* our result handler logic
* Note: that the EmployeeService is responsible for calling onResult_loadEmployees()
* with an ArrayCollection instead of the ResultEvent
*/
private function onResult_loadEmployees(people:ArrayCollection):void {
model.knownEmployees = people;
if ( _cachedUserID && people.length ) {
model.selected = findUser( this._cachedUserID );
}
}
// ------------------------------------------------------------------------------------------------
/**
* Challenge - Make asynchronous call. Update model with original caller arguments
* when response is recevied.
*
*
* SOLUTION (b) Try to save the value in the TOKEN for later use.
* Fails because the token is NOT available/provided to the resultHandler.
* Also bad because it requires the resultHandler to `know` the token key used to store the value.
*
* Cannot add the argument to getEmployees(criteria, selectedID). Even if we could
* that would require an internal token usage and then the resultHandler arguments would also change.
* REALLY BAD!
*
* Do not do this!
*
* This is shown only to illustrate REALLY BAD ideas
* This is a standard solution for many Flex developers (include my old self)
*
*/
public function loadEmployees(criteria:String=null, selectedID:String=null):AsyncToken
{
var service : EmployeeServices = new EmployeeServices( new Responder(onResult_loadEmployees) );
var token : AsyncToken = service.getEmployees( criteria );
token.userID = selectedID;
return token;
}
/**
* Notice that here we have a callback that requires the ResultEvent instance since it appears to be the only safe
* way to get access to the cached value token.userID for this response.
*
* So here we did not save the value in a private member property. Instead we cached it as a dynamic attribute in the token
* instance. But what is the solution if the async call does not provide a TOKEN object?
*
* Summary: Do NOT use this appproach/solution !
*/
private function onResult_loadEmployees(event:ResultEvent):void {
model.knownEmployees = event.result as ArrayCollection;
if ( event.token.userID && people.length ) {
model.selected = findUser( event.token.userID );
}
}
// ------------------------------------------------------------------------------------------------
/**
* SOLUTION (c) Closures really solve the problem for us !!!
*
* Move the Async result handler internal to the scope of loadEmployee;
* so the local variable `selectedID` is in the closure scope.
*
* !! Totally AWESOME !!
*
* What makes this so elegant is the use of closure constructs effectively caches the `selectedID`
* value until the result handler needs it. The cache is done via the Closures's snapshot of the
* the call stack.
*/
public function loadEmployees(criteria:String=null, selectedID:String=null):AsyncToken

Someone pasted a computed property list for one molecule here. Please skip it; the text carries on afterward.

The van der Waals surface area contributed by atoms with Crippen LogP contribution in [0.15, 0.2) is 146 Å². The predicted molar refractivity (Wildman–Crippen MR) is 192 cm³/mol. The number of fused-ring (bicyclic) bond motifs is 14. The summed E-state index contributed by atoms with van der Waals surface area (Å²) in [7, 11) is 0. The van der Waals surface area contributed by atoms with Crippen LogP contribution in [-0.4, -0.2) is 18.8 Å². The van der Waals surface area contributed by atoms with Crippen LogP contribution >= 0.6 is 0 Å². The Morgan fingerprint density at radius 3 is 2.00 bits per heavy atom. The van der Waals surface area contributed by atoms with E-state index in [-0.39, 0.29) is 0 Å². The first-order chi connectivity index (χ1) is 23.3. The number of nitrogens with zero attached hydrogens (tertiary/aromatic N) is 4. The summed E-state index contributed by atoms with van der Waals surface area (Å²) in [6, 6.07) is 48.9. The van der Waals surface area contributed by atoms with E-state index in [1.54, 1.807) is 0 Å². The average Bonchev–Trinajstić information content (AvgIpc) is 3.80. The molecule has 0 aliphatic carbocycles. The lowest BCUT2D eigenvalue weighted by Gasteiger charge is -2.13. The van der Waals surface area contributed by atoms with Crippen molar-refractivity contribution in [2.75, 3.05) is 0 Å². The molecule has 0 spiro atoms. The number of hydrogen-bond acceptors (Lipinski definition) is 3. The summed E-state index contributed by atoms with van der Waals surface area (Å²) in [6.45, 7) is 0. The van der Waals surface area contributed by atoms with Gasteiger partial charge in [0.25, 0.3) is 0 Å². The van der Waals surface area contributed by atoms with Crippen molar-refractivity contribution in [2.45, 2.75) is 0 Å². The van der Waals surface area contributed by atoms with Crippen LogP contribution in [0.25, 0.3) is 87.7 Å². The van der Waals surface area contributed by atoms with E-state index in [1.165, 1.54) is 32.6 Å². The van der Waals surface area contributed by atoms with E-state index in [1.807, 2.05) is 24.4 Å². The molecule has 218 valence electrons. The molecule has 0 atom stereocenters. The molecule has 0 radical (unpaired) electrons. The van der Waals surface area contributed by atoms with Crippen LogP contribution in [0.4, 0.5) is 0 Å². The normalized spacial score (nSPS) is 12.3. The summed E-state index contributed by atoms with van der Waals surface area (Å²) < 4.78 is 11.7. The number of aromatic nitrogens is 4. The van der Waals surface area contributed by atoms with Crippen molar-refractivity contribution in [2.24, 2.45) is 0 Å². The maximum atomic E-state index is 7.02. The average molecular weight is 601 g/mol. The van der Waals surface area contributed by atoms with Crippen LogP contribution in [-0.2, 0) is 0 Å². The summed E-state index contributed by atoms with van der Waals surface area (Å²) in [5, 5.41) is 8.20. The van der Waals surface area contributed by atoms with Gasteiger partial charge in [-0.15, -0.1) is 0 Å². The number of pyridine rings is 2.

{
/**
* Define nested function/closure in order to preserve access to the local selectedID
* variable and the `this` variable.
*/
function onResult_loadEmployees(people:ArrayCollection):void {
model.knownEmployees = people;
// `selectedID` value is retrieved from the argument in the parent function/closure!
if ( selectedID && people.length ) {
model.selected = findUser(selectedID);
}
}
var service : EmployeeServices = new EmployeeServices( new Responder(onResult_loadEmployees) );
var token : AsyncToken = service.getEmployees( criteria );
return token;
}
@arielsom
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arielsom commented Mar 22, 2012

awesome! Good explanations on closures are hard to find, so thanks :-) It's the bit about the caching of selectedId that I was having trouble groking.

@ThomasBurleson
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ThomasBurleson commented Mar 22, 2012

The issue is that the server response does NOT provide the selectedID... it was available before the async call and is also used after the async response is received.

So how do we temporarily cache it?

If we use a instance property to cache it, what happens if that instance is used to perform another async call BEFORE the current call responds. In that case the first selectedID value has been corrupted/replaced with the value from the second selectedID

So how do we isolate and cache client-side values?

We can use the TOKEN as demonstrated in Solution (b). But that only works for async calls that generate token objects. And it requires the async handlers to use the ResultEvent as the argument instead of the actual data we want to directly use.

So what is a generic, good async solution? Closures... as demonstrated in the final example.

@arielsom
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arielsom commented Mar 22, 2012

Thanks for the additionnal info. I had got that bit, but what you added does make it clearer for anyone else reading it :-)

@ThomasBurleson
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ThomasBurleson commented Mar 22, 2012

Excellent. Thanks for the feedback and readership :-)